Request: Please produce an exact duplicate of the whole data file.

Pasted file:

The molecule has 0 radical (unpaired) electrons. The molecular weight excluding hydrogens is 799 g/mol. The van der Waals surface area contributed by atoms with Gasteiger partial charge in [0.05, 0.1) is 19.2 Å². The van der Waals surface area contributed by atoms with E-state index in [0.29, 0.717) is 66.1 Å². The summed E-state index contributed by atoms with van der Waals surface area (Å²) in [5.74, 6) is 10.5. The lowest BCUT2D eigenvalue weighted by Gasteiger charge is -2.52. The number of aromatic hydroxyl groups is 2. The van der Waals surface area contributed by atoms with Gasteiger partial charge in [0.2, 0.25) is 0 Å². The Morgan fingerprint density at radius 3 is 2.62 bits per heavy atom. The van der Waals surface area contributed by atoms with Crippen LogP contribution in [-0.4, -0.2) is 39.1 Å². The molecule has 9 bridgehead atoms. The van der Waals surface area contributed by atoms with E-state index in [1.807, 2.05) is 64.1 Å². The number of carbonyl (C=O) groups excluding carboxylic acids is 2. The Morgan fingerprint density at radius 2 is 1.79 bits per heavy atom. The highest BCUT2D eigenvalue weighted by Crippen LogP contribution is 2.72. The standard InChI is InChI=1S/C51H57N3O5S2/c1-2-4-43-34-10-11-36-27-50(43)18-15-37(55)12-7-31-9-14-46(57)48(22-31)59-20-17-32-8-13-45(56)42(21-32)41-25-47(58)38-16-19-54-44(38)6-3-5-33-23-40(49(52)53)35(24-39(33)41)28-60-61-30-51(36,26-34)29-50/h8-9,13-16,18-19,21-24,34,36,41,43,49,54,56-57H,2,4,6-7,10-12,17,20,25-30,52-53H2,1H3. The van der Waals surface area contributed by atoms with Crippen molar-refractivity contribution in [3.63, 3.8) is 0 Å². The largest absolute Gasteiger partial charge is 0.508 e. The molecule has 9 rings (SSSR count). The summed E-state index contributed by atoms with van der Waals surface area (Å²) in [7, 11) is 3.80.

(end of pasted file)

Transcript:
The molecule has 0 radical (unpaired) electrons. The molecular weight excluding hydrogens is 799 g/mol. The van der Waals surface area contributed by atoms with Gasteiger partial charge in [0.05, 0.1) is 19.2 Å². The van der Waals surface area contributed by atoms with E-state index in [0.29, 0.717) is 66.1 Å². The summed E-state index contributed by atoms with van der Waals surface area (Å²) in [5.74, 6) is 10.5. The lowest BCUT2D eigenvalue weighted by Gasteiger charge is -2.52. The number of aromatic hydroxyl groups is 2. The van der Waals surface area contributed by atoms with Gasteiger partial charge in [0.2, 0.25) is 0 Å². The Morgan fingerprint density at radius 3 is 2.62 bits per heavy atom. The van der Waals surface area contributed by atoms with Crippen LogP contribution in [-0.4, -0.2) is 39.1 Å². The molecule has 9 bridgehead atoms. The van der Waals surface area contributed by atoms with E-state index in [1.807, 2.05) is 64.1 Å². The number of carbonyl (C=O) groups excluding carboxylic acids is 2. The Morgan fingerprint density at radius 2 is 1.79 bits per heavy atom. The highest BCUT2D eigenvalue weighted by Crippen LogP contribution is 2.72. The standard InChI is InChI=1S/C51H57N3O5S2/c1-2-4-43-34-10-11-36-27-50(43)18-15-37(55)12-7-31-9-14-46(57)48(22-31)59-20-17-32-8-13-45(56)42(21-32)41-25-47(58)38-16-19-54-44(38)6-3-5-33-23-40(49(52)53)35(24-39(33)41)28-60-61-30-51(36,26-34)29-50/h8-9,13-16,18-19,21-24,34,36,41,43,49,54,56-57H,2,4,6-7,10-12,17,20,25-30,52-53H2,1H3. The van der Waals surface area contributed by atoms with Crippen molar-refractivity contribution in [3.63, 3.8) is 0 Å². The largest absolute Gasteiger partial charge is 0.508 e. The molecule has 9 rings (SSSR count). The summed E-state index contributed by atoms with van der Waals surface area (Å²) in [7, 11) is 3.80.